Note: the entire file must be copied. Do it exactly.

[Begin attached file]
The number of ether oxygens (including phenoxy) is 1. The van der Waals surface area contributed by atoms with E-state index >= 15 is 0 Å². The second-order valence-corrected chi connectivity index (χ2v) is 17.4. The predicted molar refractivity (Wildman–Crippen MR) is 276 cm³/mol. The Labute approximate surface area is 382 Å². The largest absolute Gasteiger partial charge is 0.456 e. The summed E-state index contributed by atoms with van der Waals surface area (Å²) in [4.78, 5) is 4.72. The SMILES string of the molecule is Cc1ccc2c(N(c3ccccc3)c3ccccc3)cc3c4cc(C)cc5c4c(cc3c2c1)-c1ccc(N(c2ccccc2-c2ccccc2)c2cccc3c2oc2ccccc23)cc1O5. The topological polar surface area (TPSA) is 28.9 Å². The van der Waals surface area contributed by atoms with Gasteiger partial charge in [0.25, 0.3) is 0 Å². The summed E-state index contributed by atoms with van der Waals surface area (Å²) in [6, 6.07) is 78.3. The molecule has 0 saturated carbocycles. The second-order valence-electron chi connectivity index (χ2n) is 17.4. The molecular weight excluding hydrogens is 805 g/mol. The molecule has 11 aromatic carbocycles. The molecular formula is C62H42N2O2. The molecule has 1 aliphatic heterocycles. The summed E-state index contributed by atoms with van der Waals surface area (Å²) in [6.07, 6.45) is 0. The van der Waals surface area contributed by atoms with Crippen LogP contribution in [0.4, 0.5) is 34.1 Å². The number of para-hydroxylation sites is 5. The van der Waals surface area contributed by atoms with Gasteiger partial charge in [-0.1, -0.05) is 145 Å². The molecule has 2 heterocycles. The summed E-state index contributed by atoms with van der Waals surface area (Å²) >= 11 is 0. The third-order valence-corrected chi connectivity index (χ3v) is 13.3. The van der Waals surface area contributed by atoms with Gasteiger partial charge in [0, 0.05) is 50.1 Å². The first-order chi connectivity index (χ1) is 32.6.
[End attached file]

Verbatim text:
The number of ether oxygens (including phenoxy) is 1. The van der Waals surface area contributed by atoms with E-state index >= 15 is 0 Å². The second-order valence-corrected chi connectivity index (χ2v) is 17.4. The predicted molar refractivity (Wildman–Crippen MR) is 276 cm³/mol. The Labute approximate surface area is 382 Å². The largest absolute Gasteiger partial charge is 0.456 e. The summed E-state index contributed by atoms with van der Waals surface area (Å²) in [4.78, 5) is 4.72. The SMILES string of the molecule is Cc1ccc2c(N(c3ccccc3)c3ccccc3)cc3c4cc(C)cc5c4c(cc3c2c1)-c1ccc(N(c2ccccc2-c2ccccc2)c2cccc3c2oc2ccccc23)cc1O5. The topological polar surface area (TPSA) is 28.9 Å². The van der Waals surface area contributed by atoms with Gasteiger partial charge in [0.25, 0.3) is 0 Å². The summed E-state index contributed by atoms with van der Waals surface area (Å²) in [6, 6.07) is 78.3. The molecule has 0 saturated carbocycles. The second-order valence-electron chi connectivity index (χ2n) is 17.4. The molecular weight excluding hydrogens is 805 g/mol. The molecule has 11 aromatic carbocycles. The molecular formula is C62H42N2O2. The molecule has 1 aliphatic heterocycles. The summed E-state index contributed by atoms with van der Waals surface area (Å²) in [6.07, 6.45) is 0. The van der Waals surface area contributed by atoms with Crippen LogP contribution in [0.4, 0.5) is 34.1 Å². The number of para-hydroxylation sites is 5. The van der Waals surface area contributed by atoms with Gasteiger partial charge in [-0.1, -0.05) is 145 Å². The molecule has 2 heterocycles. The summed E-state index contributed by atoms with van der Waals surface area (Å²) >= 11 is 0. The third-order valence-corrected chi connectivity index (χ3v) is 13.3. The van der Waals surface area contributed by atoms with Gasteiger partial charge in [0, 0.05) is 50.1 Å². The first-order chi connectivity index (χ1) is 32.6.